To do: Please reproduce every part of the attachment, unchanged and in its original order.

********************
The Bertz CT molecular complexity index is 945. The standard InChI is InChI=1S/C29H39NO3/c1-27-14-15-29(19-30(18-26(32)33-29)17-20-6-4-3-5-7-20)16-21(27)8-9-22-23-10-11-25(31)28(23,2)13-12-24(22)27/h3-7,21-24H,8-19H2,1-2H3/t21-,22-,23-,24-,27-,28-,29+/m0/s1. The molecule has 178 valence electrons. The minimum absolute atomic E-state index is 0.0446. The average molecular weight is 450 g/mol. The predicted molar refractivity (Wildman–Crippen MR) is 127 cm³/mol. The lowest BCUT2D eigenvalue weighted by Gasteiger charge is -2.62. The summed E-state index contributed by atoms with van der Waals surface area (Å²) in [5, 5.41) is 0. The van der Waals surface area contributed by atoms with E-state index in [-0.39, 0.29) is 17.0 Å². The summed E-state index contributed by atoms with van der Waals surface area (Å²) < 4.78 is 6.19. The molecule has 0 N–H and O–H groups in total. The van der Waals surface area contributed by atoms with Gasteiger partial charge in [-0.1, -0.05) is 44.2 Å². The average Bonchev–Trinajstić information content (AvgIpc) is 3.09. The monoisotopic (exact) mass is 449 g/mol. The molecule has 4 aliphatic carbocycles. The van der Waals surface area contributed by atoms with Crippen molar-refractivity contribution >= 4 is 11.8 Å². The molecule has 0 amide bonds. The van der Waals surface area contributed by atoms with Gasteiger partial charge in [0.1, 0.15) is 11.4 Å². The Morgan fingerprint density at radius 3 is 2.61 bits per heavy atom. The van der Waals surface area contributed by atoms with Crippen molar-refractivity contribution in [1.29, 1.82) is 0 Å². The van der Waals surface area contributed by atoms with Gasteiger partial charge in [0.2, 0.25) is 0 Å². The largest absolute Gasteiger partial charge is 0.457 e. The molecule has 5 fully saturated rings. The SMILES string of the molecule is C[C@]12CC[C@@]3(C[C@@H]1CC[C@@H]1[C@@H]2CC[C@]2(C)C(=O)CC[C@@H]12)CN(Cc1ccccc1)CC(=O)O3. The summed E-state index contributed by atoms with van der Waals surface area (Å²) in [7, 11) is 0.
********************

The Bertz CT molecular complexity index is 945. The standard InChI is InChI=1S/C29H39NO3/c1-27-14-15-29(19-30(18-26(32)33-29)17-20-6-4-3-5-7-20)16-21(27)8-9-22-23-10-11-25(31)28(23,2)13-12-24(22)27/h3-7,21-24H,8-19H2,1-2H3/t21-,22-,23-,24-,27-,28-,29+/m0/s1. The molecule has 178 valence electrons. The minimum absolute atomic E-state index is 0.0446. The average molecular weight is 450 g/mol. The predicted molar refractivity (Wildman–Crippen MR) is 127 cm³/mol. The lowest BCUT2D eigenvalue weighted by Gasteiger charge is -2.62. The summed E-state index contributed by atoms with van der Waals surface area (Å²) in [5, 5.41) is 0. The van der Waals surface area contributed by atoms with E-state index in [-0.39, 0.29) is 17.0 Å². The summed E-state index contributed by atoms with van der Waals surface area (Å²) < 4.78 is 6.19. The molecule has 0 N–H and O–H groups in total. The van der Waals surface area contributed by atoms with Gasteiger partial charge in [-0.1, -0.05) is 44.2 Å². The average Bonchev–Trinajstić information content (AvgIpc) is 3.09. The monoisotopic (exact) mass is 449 g/mol. The molecule has 4 aliphatic carbocycles. The van der Waals surface area contributed by atoms with Crippen molar-refractivity contribution >= 4 is 11.8 Å². The molecule has 0 amide bonds. The van der Waals surface area contributed by atoms with Gasteiger partial charge in [0.1, 0.15) is 11.4 Å². The Morgan fingerprint density at radius 3 is 2.61 bits per heavy atom. The van der Waals surface area contributed by atoms with Crippen molar-refractivity contribution in [1.29, 1.82) is 0 Å². The van der Waals surface area contributed by atoms with Gasteiger partial charge in [0.2, 0.25) is 0 Å². The largest absolute Gasteiger partial charge is 0.457 e. The molecule has 5 fully saturated rings. The SMILES string of the molecule is C[C@]12CC[C@@]3(C[C@@H]1CC[C@@H]1[C@@H]2CC[C@]2(C)C(=O)CC[C@@H]12)CN(Cc1ccccc1)CC(=O)O3. The summed E-state index contributed by atoms with van der Waals surface area (Å²) in [7, 11) is 0.